Does it take time or skillset to garner returns in the market? A quite trade-off in itself, the choice depends on the goal of the investor.
Recently, my good friend Mahesh Bhagwat, wrote an excellent piece on the matter of total returns on an investment using acquisition price, earnings growth and holding periods as variables. It brought out several important points, the major of which were the following
- PE levels (or acquisition price) is largely less relevant when holding periods are long (I.e.10 years and above).
- Both earnings growth and PE levels are important if one is looking at shorter periods of holding.
Using a table of a starting PE of 25 (which is the current level of the Nifty) and ending PE ranging from 15 through 25, and through years of holding (1 through 10), Mahesh demonstrated the impact of changes in the PE and growth through time.
For instance, if the PE remains at 25 and growth is 10% across several years, we can still generate a return of 10% on the portfolio. However, if the PE just drops by 1 (that is to 24), the returns across a 2-year period drops to below 8%.
And if the PE pulls back to 20 then the returns drop to 1.6% only. Note that this occurs despite an earnings growth of 10%. In fact, even with a growth of 20%, if the PE were to drop from the current 26 levels to 20, the returns over a 1 or 2 year period can turn negative!
Now contrast that with an investor who is willing to wait for 10 years, where a big drop of the PE from 25 to 15 (that is 40%), the returns still remain at 4.5% positive! This is the game that mutual funds and the big investors play.
For a large investor, safety and consistency of return is more important than the quantum of return! Mutual funds feed on that sentiment and are therefore able to corner large sums of money that get committed for long lengths of time, allowing them to add some personal skills of the fund manager to bring about additional returns.
But now comes the crux. Most people who play the market are not really long-term investors! While they may agree on principle that one should hold investments for 5 or 10 years, the pressure of being an active market player, watching the market moves frequently, tuning in to financial channels daily, reading websites, interacting with other market players, being inundated with messages to buy or sell on various WhatsApp groups that one belongs to- all these become too much pressure for the normal person to think very far into the future.
Like Daniel Kahneman writes, the personal behavioural characteristics like loss aversion and recency (and other) Bias etc. take their toll on investor psyche and most people are unable to hold on to their investments beyond 3 to 24 months. And here is where it all begins to kick in. If the acquisition cost is not correct, then returns over 1 to 2 year periods become poor to very bad!
Does this mean then, that people should not play the market over terms of 1-2 years if they cannot get the stock relatively cheap? The answer is yes. But what if one does want to have returns over the near term and does not have the ability to wait for 10 years? Well, in that case, such persons will have to garner different skills; ones that help them deal with the producing returns over the short term! There is no choice! It is either that or the long route.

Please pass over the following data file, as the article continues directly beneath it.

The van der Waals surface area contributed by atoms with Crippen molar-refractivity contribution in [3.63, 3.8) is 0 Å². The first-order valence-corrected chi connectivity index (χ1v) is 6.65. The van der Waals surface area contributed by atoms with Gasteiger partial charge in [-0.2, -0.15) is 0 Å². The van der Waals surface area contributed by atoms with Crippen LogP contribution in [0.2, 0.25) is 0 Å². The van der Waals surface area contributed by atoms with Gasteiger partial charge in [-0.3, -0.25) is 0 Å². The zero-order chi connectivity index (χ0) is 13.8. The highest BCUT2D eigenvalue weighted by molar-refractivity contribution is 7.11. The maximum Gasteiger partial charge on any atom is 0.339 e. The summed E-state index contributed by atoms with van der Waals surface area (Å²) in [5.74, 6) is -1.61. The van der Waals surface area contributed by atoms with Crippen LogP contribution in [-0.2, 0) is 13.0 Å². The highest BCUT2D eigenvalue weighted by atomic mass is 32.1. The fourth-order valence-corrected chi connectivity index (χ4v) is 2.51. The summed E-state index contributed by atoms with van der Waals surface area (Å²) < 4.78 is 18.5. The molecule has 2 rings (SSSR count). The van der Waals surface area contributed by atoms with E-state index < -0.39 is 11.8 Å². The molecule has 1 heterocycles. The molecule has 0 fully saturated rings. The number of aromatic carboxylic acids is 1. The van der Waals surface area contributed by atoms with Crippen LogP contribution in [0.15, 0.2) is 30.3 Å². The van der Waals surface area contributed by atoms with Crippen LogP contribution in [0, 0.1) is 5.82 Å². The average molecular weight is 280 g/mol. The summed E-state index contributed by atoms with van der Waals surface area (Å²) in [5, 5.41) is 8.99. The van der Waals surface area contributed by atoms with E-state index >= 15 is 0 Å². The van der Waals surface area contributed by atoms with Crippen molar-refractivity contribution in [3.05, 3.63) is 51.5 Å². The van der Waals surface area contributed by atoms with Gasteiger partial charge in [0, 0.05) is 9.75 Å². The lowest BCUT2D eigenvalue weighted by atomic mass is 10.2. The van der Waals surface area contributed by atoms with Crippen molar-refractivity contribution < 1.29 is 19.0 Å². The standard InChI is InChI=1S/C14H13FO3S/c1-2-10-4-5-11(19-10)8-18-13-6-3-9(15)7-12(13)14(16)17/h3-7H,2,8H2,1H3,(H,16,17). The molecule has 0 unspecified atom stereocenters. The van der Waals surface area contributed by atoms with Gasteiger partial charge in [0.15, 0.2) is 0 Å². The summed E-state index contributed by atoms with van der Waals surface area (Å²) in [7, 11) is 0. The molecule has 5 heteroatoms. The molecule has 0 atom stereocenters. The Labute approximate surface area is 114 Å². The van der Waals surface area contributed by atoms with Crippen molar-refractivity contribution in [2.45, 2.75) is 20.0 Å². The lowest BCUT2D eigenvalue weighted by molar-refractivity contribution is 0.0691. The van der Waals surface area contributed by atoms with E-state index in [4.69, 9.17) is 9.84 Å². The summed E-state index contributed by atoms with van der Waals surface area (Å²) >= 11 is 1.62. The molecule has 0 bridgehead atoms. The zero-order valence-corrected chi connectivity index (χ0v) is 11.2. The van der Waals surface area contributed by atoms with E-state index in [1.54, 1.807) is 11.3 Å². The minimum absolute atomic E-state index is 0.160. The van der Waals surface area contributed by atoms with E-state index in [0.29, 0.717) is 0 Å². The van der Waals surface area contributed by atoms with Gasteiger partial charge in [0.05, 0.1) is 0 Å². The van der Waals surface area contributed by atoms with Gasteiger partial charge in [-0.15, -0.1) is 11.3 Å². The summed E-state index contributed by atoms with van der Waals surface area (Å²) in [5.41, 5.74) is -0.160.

And here is where technical analysis steps in to help people out. Most small investors do not have the luxury or willingness to stay invested for long periods of time. Most small investors do not have to wherewithal to withstand market gyrations. They also have no means of gauging the market flow. Thus they become victims of the market forces and live in this unsatisfactory world, believing that it is really fate and good luck which produces market profits.
It isn’t. Skill has a great role to play and gathering those skills is the responsibility of the individual investor and trader. Shirk that education and market will turn into a very expensive place! Unfortunately, most people believe that education should be cheap or even free- like in YouTube! Among the worst performers in the market are those that learn Technical analysis from free YouTube videos. They are doomed to failure. It is just that they don’t know it yet.
Since so much is available on YouTube, people find themselves reluctant to pay for good education in the markets. Or they feel it is not worth spending so much time in learning. What would you say to your child if he or she said that they couldn’t be bothered with 16 years of school and college education, terming it as being too long and too expensive?
Chances are that you will give the kid a nice whack and send him packing to school! The same thing needs to be done with market schooling. Unfortunately, you have to whack yourself; else the market will keep whacking you with more losses! Like Mark Douglas puts it brilliantly, ‘The amount of losses that you create is an indicator of how much you don’t know yet about the markets’.
There is enough profitability in the shorter leg of the market too but it has to be harnessed through a different approach that does not include earnings, growth and valuations. Until you learn that truth, it is better to remain an investor and not seek to be a trader.To get trading recommendations from C.K. Narayan, click here.